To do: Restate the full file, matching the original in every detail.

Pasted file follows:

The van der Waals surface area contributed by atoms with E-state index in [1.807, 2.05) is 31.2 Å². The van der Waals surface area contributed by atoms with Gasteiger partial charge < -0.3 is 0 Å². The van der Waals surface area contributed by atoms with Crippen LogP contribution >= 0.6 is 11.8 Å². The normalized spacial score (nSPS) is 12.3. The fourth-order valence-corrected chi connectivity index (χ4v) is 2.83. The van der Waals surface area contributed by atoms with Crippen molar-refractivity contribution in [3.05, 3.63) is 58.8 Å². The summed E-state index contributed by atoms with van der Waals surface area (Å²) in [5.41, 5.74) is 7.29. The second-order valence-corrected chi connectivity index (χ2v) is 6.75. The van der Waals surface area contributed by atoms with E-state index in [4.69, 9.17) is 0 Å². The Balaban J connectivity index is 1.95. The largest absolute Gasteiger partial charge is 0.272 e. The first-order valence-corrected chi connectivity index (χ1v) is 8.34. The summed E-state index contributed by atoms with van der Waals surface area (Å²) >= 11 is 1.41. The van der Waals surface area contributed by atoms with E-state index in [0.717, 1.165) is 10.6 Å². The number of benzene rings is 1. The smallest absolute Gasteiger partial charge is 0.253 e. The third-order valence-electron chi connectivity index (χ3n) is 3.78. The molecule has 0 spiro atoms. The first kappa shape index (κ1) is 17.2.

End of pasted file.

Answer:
The van der Waals surface area contributed by atoms with E-state index in [1.807, 2.05) is 31.2 Å². The van der Waals surface area contributed by atoms with Gasteiger partial charge < -0.3 is 0 Å². The van der Waals surface area contributed by atoms with Crippen LogP contribution >= 0.6 is 11.8 Å². The normalized spacial score (nSPS) is 12.3. The fourth-order valence-corrected chi connectivity index (χ4v) is 2.83. The van der Waals surface area contributed by atoms with Crippen molar-refractivity contribution in [3.05, 3.63) is 58.8 Å². The summed E-state index contributed by atoms with van der Waals surface area (Å²) in [5.41, 5.74) is 7.29. The second-order valence-corrected chi connectivity index (χ2v) is 6.75. The van der Waals surface area contributed by atoms with E-state index in [4.69, 9.17) is 0 Å². The Balaban J connectivity index is 1.95. The largest absolute Gasteiger partial charge is 0.272 e. The first-order valence-corrected chi connectivity index (χ1v) is 8.34. The summed E-state index contributed by atoms with van der Waals surface area (Å²) >= 11 is 1.41. The van der Waals surface area contributed by atoms with E-state index in [0.717, 1.165) is 10.6 Å². The number of benzene rings is 1. The smallest absolute Gasteiger partial charge is 0.253 e. The third-order valence-electron chi connectivity index (χ3n) is 3.78. The molecule has 0 spiro atoms. The first kappa shape index (κ1) is 17.2.